Natalie Beth Seales
Did you know that there is a free way to stay safe and enjoy nightlife on the Square?
Safe Ride, formerly known as Rebel Ride, is a free transportation service from campus to the Square offered Thursday, Friday and Saturday nights.
The idea for Safe Ride came from Linda Spargo, the University of Mississippi’s coordinator of special projects. In 1999, Spargo noticed a high amount of alcohol-related arrests and set out to make an impact.
“I got a group of campus leaders together,” said Spargo. “They were well known on campus, and we literally met every week for a semester.”
The group conducted surveys and researched the effects of alcohol and drunk driving at Ole Miss and other SEC schools, as well as possible solutions. They found that alcohol-related crime was a widespread problem with national research on the topic.
“We didn’t know what we were going to do,” said Spargo. “We just wanted to do something.”
After being allowed to use trolleys to transport students from campus to the Square for several semesters, their ridership started fading due to organizational issues with the trolley owner.
Soon after Rebel Ride had ceased running, a car accident had a major effect on both the student body and Oxford community. In the spring of 2003, Laura Treppendahl, a student from Tupelo, was killed in a car accident by another student who had been driving under the influence of alcohol.
The summer following Treppendahls’s death, Spargo was approached by two student leaders. “The outgoing student body president and the incoming student body president came to me and said, ‘We have to run it [Rebel Ride],’” said Spargo.
After receiving overwhelming support from the chancellor at the time, Robert Khayat, they received university funding and began running buses again.
Years of successful transportation later, after gaining a new chancellor and vice chancellor, Rebel Ride’s funding was reduced over three years.
After the owner of the trolleys that Rebel Ride had been using failed to follow MDOT regulations, the organization faced reduced funding and leaders had to rent vans to transport students. They were doing their best just to continue offering the service until the end of the 2014-2015 school year.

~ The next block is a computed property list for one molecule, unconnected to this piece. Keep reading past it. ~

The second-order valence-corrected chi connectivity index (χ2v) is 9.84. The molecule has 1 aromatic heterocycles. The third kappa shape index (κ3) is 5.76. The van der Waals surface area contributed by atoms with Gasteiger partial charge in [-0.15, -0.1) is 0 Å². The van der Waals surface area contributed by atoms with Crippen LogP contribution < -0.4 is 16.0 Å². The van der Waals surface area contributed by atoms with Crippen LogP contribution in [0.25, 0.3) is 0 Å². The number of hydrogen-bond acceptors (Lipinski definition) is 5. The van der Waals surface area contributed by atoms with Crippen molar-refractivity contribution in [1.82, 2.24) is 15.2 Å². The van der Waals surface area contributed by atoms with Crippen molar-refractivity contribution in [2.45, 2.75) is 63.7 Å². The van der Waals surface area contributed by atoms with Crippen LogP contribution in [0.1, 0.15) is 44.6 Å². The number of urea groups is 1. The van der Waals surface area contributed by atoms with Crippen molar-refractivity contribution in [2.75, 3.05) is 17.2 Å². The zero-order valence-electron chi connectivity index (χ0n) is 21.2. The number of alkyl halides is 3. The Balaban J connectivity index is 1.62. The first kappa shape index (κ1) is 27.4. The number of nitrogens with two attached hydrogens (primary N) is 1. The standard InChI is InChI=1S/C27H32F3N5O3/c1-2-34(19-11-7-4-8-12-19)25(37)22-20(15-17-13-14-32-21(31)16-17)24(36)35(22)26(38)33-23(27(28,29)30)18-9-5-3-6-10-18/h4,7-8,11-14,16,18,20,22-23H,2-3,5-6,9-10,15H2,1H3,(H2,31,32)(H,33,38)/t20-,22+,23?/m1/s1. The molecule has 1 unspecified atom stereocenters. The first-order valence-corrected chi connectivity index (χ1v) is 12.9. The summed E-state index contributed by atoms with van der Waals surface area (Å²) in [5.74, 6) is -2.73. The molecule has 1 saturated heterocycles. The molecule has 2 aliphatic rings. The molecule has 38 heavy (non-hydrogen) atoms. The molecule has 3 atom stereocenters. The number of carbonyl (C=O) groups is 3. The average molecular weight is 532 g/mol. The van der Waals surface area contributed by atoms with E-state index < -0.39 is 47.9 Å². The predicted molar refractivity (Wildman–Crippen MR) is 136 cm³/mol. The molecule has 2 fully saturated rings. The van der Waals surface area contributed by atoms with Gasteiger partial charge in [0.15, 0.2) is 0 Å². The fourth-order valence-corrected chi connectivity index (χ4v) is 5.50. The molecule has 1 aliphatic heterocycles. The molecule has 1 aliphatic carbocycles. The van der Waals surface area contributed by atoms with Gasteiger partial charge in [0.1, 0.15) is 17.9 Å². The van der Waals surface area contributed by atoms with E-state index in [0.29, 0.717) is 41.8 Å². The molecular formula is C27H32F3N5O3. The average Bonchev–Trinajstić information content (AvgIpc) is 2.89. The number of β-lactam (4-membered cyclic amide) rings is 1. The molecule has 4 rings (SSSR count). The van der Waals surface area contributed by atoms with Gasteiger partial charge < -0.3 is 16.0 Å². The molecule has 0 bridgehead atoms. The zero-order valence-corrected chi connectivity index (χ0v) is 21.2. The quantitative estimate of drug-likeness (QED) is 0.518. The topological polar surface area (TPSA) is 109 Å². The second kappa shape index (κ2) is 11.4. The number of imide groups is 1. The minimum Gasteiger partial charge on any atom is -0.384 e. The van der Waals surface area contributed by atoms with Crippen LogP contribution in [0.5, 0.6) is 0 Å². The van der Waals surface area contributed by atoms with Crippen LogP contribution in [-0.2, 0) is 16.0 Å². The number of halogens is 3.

In 2015, when Rebel Ride was facing its inevitable closure, university funding was ending, and they were running out of transportation options, Oxford’s Mayor George “Pat” Patterson became aware of the Rebel Ride’s bleak future.
In an effort to help the ever-growing parking and traffic issues, Patterson offered the use of Oxford-University-Transit buses for Rebel Ride’s use to create a partnership with the university and to strengthen the existing bus services.
Spargo was overjoyed at the city’s support of the group that is so important to her and views Safe Ride’s function and purpose as vital to the University of Mississippi.
“It is the responsibility of a university to teach people about alcohol abuse, sexual assault, being safe on campus, you know, taking care of yourself,” said Spargo. “I do believe that’s a part of our job.”
The students on the Safe Ride committee rebranded themselves as Safe Ride and are confident in the organization’s future.
“Its not just us fighting for it [Safe Ride] or the university fighting for the continued running of it, it’s us, the university and the city,” said Natalie Truong, UM senior and president of Safe Ride. “It shows that they support what we are doing, and what we are doing matters in our student body.”
While Safe Ride is a free alternative to driving under the influence of alcohol, that isn’t the only potential benefit.
Safe Ride has started working with Rebels Against Sexual Assault, or RASA, in their efforts for a safer campus and community.
Because alcohol-related issues and sexual assault are two major problems many college campuses are dealing with, Safe Ride’s leadership feels it is an important partnership.
“We want to work with them [RASA] to raise awareness for sexual assault and alcohol,” said Truong. “I feel like that goes hand in hand.”
In the future, Safe Ride hopes to expand their hours and their pick-up locations.
“I want to broaden our route so that we can have more stops for the student body,” said Truong. “I know not everyone lives on campus.”
While there are other alternatives besides Safe Ride, it is still an important option to give students.
“People are still going to have taxis and Uber, but it [Safe Ride] is free,” said Spargo. “Just think how many students you’d be carrying into the more distanced places in this small town. They wouldn’t be drinking and driving on those roads.”
Safe Ride runs Thursday and Friday from 10 p.m. to 2 a.m. and Saturday from 9 p.m. to 1 a.m. from campus to the Square.
There are stops at Paris Yates Chapel, Sorority Row, Northgate, Crosby Hall, Burns/Minor/Pittman, and on the Square across from the Episcopal church.